Great story out of the Omaha, Neb., World-Herald newspaper about FirstFleet drivers at the terminal there who made a quite public show of solidarity with Rhoda Hawkins, who works in dispatch and payroll there. Hawkins was recently diagnosed with Stage 3 breast cancer, had a double mastectomy in mid-late October and “is scheduled to start chemotherapy treatments next week,” wrote World-Herald reporter Bob Glissman. “The treatments will continue for months, she said, and she expects to lose her hair.”
Amid all that, seven drivers coordinating off-stage showed up at a company meeting their heads shaved completely bald to show their support. Kudos!
“It was overwhelming,” Hawkins told Glissman. “It touched me that they would take the time to show they care.”
CARB’s “Good Faith Effort” first advisory says low-use vehicle exemption still in works
Since we wrote about the California Air Resources Board’s reported preparations to boost the in-state mileage of what could be considered a low-use vehicle on California roadways, we’ve been waiting to see final language of the expected advisory from CARB — will they raise the limit to 5,000? 7,500? Somewhere in between?
An advisory came out, but it didn’t deliver any clarity. Click here for an advisory CARB issued this week. Essentially, it said, hold on, we’ll come back shortly. It did, however, confirm that efforts were under way.
Before that was released, however, a brief note on the California Trucking Association’s website seemed to suggest that taking advantage of a boost in the low-use mileage exemption would hinge not only on a vehicle’s California miles but all miles, making use of the provision for low-use vehicles in state borders off-limits to the majority of this audience. The CTA’s “Word of Caution on Changes to the Low Use Exemption” reads this way in part: “CTA staff has confirmed that the 5,000 mile proposal will apply to total truck miles, not just miles driven in California.”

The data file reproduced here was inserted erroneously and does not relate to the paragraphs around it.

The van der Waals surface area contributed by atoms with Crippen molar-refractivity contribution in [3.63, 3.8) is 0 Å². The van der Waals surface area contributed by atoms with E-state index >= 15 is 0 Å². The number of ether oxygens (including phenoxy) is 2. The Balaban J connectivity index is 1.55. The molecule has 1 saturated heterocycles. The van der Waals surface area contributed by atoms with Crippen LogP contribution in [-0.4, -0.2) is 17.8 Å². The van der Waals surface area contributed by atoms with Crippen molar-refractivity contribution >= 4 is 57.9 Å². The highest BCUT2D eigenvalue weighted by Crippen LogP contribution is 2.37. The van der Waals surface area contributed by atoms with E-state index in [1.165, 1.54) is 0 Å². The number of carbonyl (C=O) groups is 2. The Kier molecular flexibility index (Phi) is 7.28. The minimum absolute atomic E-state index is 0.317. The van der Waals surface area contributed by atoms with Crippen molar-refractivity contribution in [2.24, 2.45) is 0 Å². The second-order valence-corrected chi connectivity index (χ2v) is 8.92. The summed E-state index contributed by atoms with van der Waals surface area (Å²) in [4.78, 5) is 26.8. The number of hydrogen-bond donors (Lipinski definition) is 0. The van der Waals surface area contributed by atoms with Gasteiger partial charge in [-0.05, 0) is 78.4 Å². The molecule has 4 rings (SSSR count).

The existing definition of “low-use vehicle” in CARB’s own regulatory language, however, does not refer to total miles, as the California Construction Trucking Association’s Joe Rajkovacz points out. “We are taking a wait-and-see attitude right now in regards to CARB’s expected advisory announcing changes,” Rajkovacz says. “Should the CARB staff put something out that limits the usability of the low-mileage exemption by needing to account for all miles traveled regardless of jurisdiction, that is a fundamental change in the actual regulation.” And, he adds, could open up further cans of worms relative to regulation of motor carriers prices, routes, services…
Here’s the current low-use definition:
“Low-use Vehicle” means a vehicle that will be operated fewer than 1,000 miles in California in any compliance year.
Find the text of the exemption in the regulations itself via this document, p. 33, which also doesn’t mention anything about “total miles” regardless of state jurisdiction.
Wait and see, indeed.
UPDATE 11/15: The newly-issued advisory does refer to “total miles” with regard to the low-use vehicle exemption, not just in-state miles, but CARB says it may not formally make regulatory changes before April of next year. No further clarity there as yet. I’ll do what I can to clarify this in near future.
Affected tractors are equipped with an automated Eaton UltraShift Plus or Eaton Advantage Transmission with right hand stalk shifter. In the affected trucks, the display on the instrument panel can indicate “N” when the shifter is set into “D” or “R,” causing the truck not to move.
The new “health-based requirements” will need to be met before a driver is allowed to register his or her truck through the Department of Motor Vehicles, CARB says. For older vehicles, CARB says they must be either replaced with a 2011 or newer vehicle or repowered with a 2010 or newer engine.